• Image: Nemo Gould

    3. Bug 2005 Kinetic Wasp

    The great thing about any piece by American artist Nemo Gould is that you never know what you may discover in his work, since all his sculptures are made out of repurposed and recycled objects.

    This large kinetic sculpture, for example, has had many different past lives. It balances on what was once a baseball bat, while saucepan handles have been super-creatively employed as antennae, legs and that vicious-looking stinger. Various coffee makers and motorcycle parts gave up their lives for the insect’s body and wings. Other repurposed objects include a clock, light fixtures, a pipe stem, indicator lights, a crank wheel, a power drill, a magnifying lens, LED lights, and lots of stock aluminum. Is this one amazing critter, or what? And it moves too!

  • Image: spankyOspangler

    2. Steampunk Horntail Wasp Brooch

    This steampunk horntail wasp brooch by Deviant artist spankyOspangler – a.k.a. Denise Humphrey – was once a vintage quartz watch movement. Add bent stainless steel wire for the legs and the rest of the body, and you’ve got one cool steampunk wasp. It also looks like a shard of glass or an old (fake?) gemstone was repurposed to help create it – and add to its elegant look. The wings, meanwhile, are made of acetate and painted with silver enamel paint. Nice!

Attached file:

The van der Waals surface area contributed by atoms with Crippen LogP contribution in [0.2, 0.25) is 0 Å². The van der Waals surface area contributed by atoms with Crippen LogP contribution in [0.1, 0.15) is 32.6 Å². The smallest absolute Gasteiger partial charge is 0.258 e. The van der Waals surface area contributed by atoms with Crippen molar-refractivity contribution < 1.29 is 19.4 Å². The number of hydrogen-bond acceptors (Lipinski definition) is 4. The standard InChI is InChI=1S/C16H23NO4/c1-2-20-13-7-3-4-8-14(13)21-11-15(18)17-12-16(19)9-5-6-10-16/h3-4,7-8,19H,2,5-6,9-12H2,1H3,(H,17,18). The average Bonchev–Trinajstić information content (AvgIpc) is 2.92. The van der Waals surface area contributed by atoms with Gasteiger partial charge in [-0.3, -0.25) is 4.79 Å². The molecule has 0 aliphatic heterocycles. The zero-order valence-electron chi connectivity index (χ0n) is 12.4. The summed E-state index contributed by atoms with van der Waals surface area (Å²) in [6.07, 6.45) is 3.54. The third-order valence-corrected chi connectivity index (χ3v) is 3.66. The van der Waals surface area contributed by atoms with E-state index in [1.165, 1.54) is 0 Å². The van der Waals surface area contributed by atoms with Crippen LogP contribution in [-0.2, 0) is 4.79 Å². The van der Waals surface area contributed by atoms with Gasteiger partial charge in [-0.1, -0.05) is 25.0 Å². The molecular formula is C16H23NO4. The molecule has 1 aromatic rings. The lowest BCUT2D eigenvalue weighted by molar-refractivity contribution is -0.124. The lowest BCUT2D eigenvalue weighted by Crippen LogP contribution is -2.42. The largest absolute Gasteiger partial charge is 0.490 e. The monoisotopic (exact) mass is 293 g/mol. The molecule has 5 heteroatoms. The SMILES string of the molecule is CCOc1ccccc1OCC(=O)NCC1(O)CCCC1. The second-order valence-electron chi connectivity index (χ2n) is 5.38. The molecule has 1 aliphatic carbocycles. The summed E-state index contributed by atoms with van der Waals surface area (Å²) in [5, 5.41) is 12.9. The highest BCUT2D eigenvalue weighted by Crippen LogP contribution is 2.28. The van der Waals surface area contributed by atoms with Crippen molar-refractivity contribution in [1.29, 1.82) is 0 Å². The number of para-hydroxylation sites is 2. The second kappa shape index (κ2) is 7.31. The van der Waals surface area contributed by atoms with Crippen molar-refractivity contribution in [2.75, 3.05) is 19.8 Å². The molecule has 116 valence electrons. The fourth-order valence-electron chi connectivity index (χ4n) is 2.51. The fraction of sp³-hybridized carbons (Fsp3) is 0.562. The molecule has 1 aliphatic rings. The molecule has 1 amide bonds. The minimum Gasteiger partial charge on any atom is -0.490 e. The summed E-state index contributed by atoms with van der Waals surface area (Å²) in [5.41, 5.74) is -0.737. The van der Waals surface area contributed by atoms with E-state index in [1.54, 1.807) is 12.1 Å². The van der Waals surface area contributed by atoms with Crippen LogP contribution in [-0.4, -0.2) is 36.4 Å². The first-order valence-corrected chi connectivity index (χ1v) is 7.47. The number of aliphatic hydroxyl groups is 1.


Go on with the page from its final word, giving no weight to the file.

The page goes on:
• Image: Luis Carlos

    1. Sleek Filigree Wasp

    Though incredibly not actually a sculpture, but rather a masterfully created 3D rendering, this wasp just had to force its way onto our list of recycled steampunk wasps. Why? Because, in theory, creating a lifelike virtual model before getting to work on its physical counterpart saves so much waste. Different material ideas and poses can be tried out on the computer first, thus preventing or at least reducing wastage of the actual materials.

  • Image: Luis Carlos

    This close-up of the wasp’s shiny chassis, for instance, shows how a real sculpture might be outfitted with a groovy-looking wind-up key, as well as some old gears and other spare parts for the legs.

  • Image: Luis Carlos

    And the front view reveals how much this sleek-looking body is to die for. The dial on the torso helps to make this wasp look steampunk and sci-fi at the same time, and what look like watch parts for eyes complete the effect. Now someone just needs to build it!

    Thus ends our tour de steampunk! We hope some of you are now armed with enough inspiration to create your own metallic, mechanical and steampunk-infused insects. We’re always on the lookout for creative recycling, so let us know if you’ve spotted any other cool creations like these.

    Extra sources: 1, 2

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Simone Preuss
Simone Preuss
Scribol Staff
Art and Design